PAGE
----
Sarah Ellzey's love of animals is what first attracted her to a job at Global Wildlife Center as a teenager, a passion that drew her back for two more stints there, despite her growing concern about animal injuries and neglect.
But Ellzey and other former employees say there have been serious behind-the-scenes problems at Global Wildlife aside from the fate of animals or the validity of the park’s nonprofit status – issues that have recently been exposed in a joint investigation by WWL-TV and The New Orleans Advocate about the popular Northshore attraction.
Ellzey and others say that female workers also experienced sexual harassment, in the form of unwanted comments, touching, kissing and even groping by Ken Matherne, the park's 61-year-old founder.
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Matherne did not agree to be interviewed, and during a brief conversation he did not answer questions about female employees' allegations. Management at the park would not talk about it.
But sexual harassment was one of the themes that arose in a firestorm of criticism on social media from ex-employees, including women who say they were victimized.
“He has grabbed me,” Ellzey said. “He has shoved his tongue down my throat. Completely unwarranted, completely unwanted.”
Another ex-employee, Corissa Gioia, said Matherne pinned her against the side of the pool during a company party more than five years ago.
“He was trying to touch me in very inappropriate places,” she said.
The incidents often took place at company parties and crawfish boils held at the “Bungalow’s” – Matherne's house on the grounds of the park – or his yacht.
“At Christmas parties, sometimes he would have girls dancing on his yacht bar, throwing money at them,” ex-employee Brett Guillet said.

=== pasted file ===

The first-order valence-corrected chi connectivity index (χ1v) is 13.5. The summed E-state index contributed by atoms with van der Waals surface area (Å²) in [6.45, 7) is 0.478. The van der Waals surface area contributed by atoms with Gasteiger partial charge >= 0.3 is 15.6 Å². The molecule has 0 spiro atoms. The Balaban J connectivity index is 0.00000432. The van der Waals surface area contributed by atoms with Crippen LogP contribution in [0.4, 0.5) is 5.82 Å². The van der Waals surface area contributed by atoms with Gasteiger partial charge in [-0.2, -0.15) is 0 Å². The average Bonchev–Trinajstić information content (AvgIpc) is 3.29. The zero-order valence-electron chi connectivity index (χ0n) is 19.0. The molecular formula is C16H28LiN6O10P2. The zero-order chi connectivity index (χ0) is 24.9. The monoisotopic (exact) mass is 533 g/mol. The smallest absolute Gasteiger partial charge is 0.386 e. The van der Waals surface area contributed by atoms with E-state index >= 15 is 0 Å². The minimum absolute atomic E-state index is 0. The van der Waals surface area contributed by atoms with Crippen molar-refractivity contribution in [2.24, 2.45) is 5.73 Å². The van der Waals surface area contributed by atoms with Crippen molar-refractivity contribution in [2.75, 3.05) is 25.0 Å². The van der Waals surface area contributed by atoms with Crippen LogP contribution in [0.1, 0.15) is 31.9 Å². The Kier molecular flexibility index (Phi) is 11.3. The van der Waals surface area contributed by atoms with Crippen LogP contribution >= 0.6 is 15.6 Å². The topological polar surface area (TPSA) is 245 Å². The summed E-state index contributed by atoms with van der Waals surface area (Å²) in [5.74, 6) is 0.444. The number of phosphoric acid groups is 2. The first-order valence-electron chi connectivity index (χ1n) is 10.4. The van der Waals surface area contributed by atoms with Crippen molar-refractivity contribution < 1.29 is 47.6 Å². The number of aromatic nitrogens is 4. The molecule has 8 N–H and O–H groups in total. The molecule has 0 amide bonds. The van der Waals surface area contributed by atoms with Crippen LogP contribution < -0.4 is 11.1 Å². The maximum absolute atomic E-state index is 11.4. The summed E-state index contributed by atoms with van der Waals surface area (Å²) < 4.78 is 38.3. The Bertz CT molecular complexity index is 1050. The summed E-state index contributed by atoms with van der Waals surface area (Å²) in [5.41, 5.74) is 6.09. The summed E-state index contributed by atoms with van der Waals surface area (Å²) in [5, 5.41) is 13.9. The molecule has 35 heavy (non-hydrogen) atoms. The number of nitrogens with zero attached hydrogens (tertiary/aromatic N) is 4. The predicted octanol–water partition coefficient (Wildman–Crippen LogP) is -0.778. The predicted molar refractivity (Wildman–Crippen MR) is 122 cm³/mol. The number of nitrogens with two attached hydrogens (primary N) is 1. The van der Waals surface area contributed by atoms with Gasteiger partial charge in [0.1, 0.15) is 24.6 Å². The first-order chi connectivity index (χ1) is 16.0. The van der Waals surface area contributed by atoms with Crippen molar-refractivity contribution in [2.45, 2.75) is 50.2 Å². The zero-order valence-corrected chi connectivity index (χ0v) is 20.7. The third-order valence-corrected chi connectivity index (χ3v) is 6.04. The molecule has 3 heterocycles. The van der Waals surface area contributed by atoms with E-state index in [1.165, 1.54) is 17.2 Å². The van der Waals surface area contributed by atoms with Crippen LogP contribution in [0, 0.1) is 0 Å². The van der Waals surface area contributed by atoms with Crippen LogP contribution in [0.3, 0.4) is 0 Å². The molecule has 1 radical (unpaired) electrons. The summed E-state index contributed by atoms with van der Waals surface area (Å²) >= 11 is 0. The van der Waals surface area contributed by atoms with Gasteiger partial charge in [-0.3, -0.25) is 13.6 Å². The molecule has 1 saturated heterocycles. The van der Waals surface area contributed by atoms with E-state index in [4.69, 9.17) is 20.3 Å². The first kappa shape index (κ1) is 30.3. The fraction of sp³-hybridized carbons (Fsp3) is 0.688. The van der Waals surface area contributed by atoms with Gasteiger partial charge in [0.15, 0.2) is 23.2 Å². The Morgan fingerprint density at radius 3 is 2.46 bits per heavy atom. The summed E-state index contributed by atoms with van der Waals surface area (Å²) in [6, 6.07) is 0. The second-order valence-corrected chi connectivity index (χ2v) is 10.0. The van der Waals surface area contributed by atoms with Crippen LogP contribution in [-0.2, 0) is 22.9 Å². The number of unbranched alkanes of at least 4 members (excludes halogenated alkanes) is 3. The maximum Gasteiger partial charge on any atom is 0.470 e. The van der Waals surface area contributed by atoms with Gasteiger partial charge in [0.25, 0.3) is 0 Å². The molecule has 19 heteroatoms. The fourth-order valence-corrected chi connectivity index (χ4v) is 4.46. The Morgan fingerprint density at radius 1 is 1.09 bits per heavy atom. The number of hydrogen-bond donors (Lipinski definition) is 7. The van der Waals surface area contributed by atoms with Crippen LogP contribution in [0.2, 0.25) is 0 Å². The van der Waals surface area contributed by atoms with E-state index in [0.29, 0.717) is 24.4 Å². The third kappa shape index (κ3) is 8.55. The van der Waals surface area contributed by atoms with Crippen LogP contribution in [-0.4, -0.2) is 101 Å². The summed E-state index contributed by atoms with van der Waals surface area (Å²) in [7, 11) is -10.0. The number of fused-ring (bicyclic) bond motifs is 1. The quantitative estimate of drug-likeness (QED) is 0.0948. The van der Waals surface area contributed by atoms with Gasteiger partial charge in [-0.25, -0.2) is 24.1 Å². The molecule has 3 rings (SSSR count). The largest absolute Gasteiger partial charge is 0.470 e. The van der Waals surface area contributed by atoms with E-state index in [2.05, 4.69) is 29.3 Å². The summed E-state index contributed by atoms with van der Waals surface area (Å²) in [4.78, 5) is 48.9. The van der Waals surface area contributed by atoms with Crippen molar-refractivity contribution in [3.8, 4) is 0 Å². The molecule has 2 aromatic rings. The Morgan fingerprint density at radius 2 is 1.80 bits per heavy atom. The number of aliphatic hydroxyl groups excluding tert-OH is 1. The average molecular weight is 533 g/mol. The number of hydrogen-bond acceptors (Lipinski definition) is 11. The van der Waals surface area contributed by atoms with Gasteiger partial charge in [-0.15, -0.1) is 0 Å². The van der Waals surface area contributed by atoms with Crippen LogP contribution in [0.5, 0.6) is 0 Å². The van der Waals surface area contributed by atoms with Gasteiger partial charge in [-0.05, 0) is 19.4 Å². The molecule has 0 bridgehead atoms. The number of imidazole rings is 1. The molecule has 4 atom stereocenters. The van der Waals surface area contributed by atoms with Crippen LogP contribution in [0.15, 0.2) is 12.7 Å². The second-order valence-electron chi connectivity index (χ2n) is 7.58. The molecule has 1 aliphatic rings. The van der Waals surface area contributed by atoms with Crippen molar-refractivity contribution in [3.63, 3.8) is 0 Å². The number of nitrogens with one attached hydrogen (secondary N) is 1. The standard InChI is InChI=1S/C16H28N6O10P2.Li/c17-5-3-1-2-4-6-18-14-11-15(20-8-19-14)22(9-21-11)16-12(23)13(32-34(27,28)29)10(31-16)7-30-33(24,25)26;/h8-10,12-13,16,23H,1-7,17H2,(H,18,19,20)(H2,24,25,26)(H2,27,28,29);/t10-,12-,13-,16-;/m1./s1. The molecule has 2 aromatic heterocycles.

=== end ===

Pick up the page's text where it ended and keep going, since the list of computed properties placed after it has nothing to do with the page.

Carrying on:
Another ex-worker, Brad Nethery said that he saw Matherne engage in unwanted physical contact that including “him groping, kissing, grabbing,” behavior that he said happened “at his private parties, at work, at any time.”
Many of the ex-employees said Matherne also required women workers to kiss him on the mouth before they could get their Christmas bonus.
The complaints are not limited to social media posts. Ellzey and her husband, Russell, also an ex-employee, filed formal written complaints with the Tangipahoa Parish Sheriff's Office on Feb. 2.
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“For Christmas each year, all females were required to line up and kiss him on the mouth to receive Christmas bonus,” Sarah Ellzey wrote in her complaint.
In his complaint, Russell Ellzey corroborated the kisses-for-bonuses tradition, as well as other types of inappropriate behavior by Matherne.
“I have been present when he has disrobed himself in front of numerous female employees,” Ellzey wrote.
In perhaps the most serious of the allegations in her complaint, Ellzey said that Matherne groped her many times when she worked there.
“He's physically sexually assaulted me more times than I can count,” she wrote.